Some days the White House, in one brief statement, reminds us just how far we’ve drifted.
How much the presidency has changed from the days when comments on race were laced with insight and historical context and infused with a knowledge gained from life experienced as a black man in America — President Barack Obama’s experience.
White House Press Secretary Sarah Huckabee Sanders delivered a press conference reply Wednesday that makes the soul ache for those days.
Tensions continue to churn in Sacramento. Outrage is not dissipating, nor should it, as questions go unanswered about the death of Stephon Clark, a 22-year-old African-American man, armed only with a cellphone, who was shot and killed by police in his grandmother’s backyard.
Every police chief and mayor in America likely goes to bed thanking the heavens the day passed without a similar incident in their city.
Yet here was Sanders, asked about the two officers who were not charged in the 2016 police shooting death of Alton Sterling, sharply stating that there was no role for the federal government in police shootings.
Such incidents, she said, should be “left up to local authorities to make that determination and not something for the federal government to weigh in to.” Sanders held to that statement when queried about Sacramento and other cases in numerous cities that have generated protests.
This is where the Donald Trump presidency appears to be most comfortable. Asked to weigh in on behalf of non-whites? Nope. Not going there, nothing to say.
Using race as a way to divide, to generate fear of immigrants, to rally support for a day when America was “great” just because it was a little less brown and therefore less scary, that’s their safe place.
Sanders’ statements sidestepped the reason why the federal government must always be ready to play a role. Maybe she is unaware?
There was a time when it was local law enforcement, often a Southern sheriff, who unleashed the dogs on civil rights protesters, who turned a blind eye as racists did their mischief, dissuading a black vote or desegregated schools. And it was the federal government that had to step in.
That need for federal oversight still exists, but don’t expect to get the sort of work the U.S. Justice Department’s civil rights arm did for the city of Ferguson, Missouri, after the 2014 shooting death of Michael Brown.
Following Brown’s death, the DOJ produced a 100-page report examining not what happened to him, but why people were so angry about it. And while nothing excuses violent protests — the looting, the plundering, destruction of public property — the report certainly explained why people were fed up with police gunning down African Americans in alarming numbers.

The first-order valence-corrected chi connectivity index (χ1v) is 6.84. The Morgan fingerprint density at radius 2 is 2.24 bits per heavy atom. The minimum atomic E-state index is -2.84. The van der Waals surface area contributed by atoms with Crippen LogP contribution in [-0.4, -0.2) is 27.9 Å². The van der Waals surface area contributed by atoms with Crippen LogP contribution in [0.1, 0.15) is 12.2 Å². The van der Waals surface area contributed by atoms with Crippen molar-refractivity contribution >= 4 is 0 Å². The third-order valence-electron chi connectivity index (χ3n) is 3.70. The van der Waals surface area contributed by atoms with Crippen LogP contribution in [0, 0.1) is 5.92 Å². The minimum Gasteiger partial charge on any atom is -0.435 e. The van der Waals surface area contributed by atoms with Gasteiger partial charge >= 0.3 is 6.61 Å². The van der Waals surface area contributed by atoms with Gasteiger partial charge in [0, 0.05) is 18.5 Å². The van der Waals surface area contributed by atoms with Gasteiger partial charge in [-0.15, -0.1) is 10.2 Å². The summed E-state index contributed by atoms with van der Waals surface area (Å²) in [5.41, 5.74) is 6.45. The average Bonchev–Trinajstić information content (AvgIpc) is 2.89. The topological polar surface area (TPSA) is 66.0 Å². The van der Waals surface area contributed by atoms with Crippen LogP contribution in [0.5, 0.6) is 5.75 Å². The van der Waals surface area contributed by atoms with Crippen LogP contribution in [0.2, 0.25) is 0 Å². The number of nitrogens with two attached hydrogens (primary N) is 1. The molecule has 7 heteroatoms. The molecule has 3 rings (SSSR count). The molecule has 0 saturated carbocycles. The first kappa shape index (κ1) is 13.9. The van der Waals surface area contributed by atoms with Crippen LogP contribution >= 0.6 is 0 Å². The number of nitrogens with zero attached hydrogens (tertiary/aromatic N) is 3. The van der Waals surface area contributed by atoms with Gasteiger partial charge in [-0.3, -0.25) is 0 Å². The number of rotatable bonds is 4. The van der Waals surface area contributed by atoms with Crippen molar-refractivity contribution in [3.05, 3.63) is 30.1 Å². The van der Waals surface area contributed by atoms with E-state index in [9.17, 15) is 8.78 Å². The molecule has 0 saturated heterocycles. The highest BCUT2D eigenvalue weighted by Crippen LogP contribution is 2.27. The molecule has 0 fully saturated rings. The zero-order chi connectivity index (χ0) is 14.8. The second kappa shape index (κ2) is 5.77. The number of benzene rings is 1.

The DOJ report detailed how through the years court systems and policing policies began to drive revenue for city coffers, unencumbered by the effect it had on community relations and who was targeted. It also, quite adeptly, explained how good people, including many white police officers, had tried to push back against the inherent unfairness, the outright discrimination, and were silenced.
This type of deep-dive is the role of the federal government, especially when local authorities either won’t or can’t sufficiently act.
Yet Attorney General Jeff Sessions signaled long ago that his Justice Department has no interest in producing these types of reports, or aiding troubled police departments through consent decrees, as happened in Ferguson, whereby the federal government monitors municipalities to ensure they meet set benchmarks intended to “improve community policing, ensure bias-free practices, protect First Amendment rights, prevent excessive force, recruit a diverse workforce and increase officer accountability and transparency.”
Certainly, the mythical post-racial America that Obama’s presidency was to deliver was always a lark. As if a majority of votes cast for one highly electable man, could raise the fortunes of millions. But Obama’s presence did matter. He understood race and that understanding served as a foundation for how his administration acted.
Trump’s legacy might well be a harsh lesson in how quickly race relations can tumble and splinter. Without the monitors of the federal government, without DOJ guidance, backed by a president comfortable with and engaged in issues relating to race, we see the vacuum left behind.
Sanders didn’t flinch. She didn’t mince words. No.
Her declarative statements were a stellar performance underscoring how aloof, obtuse and ultimately obstructive this administration is to the racial soul of America.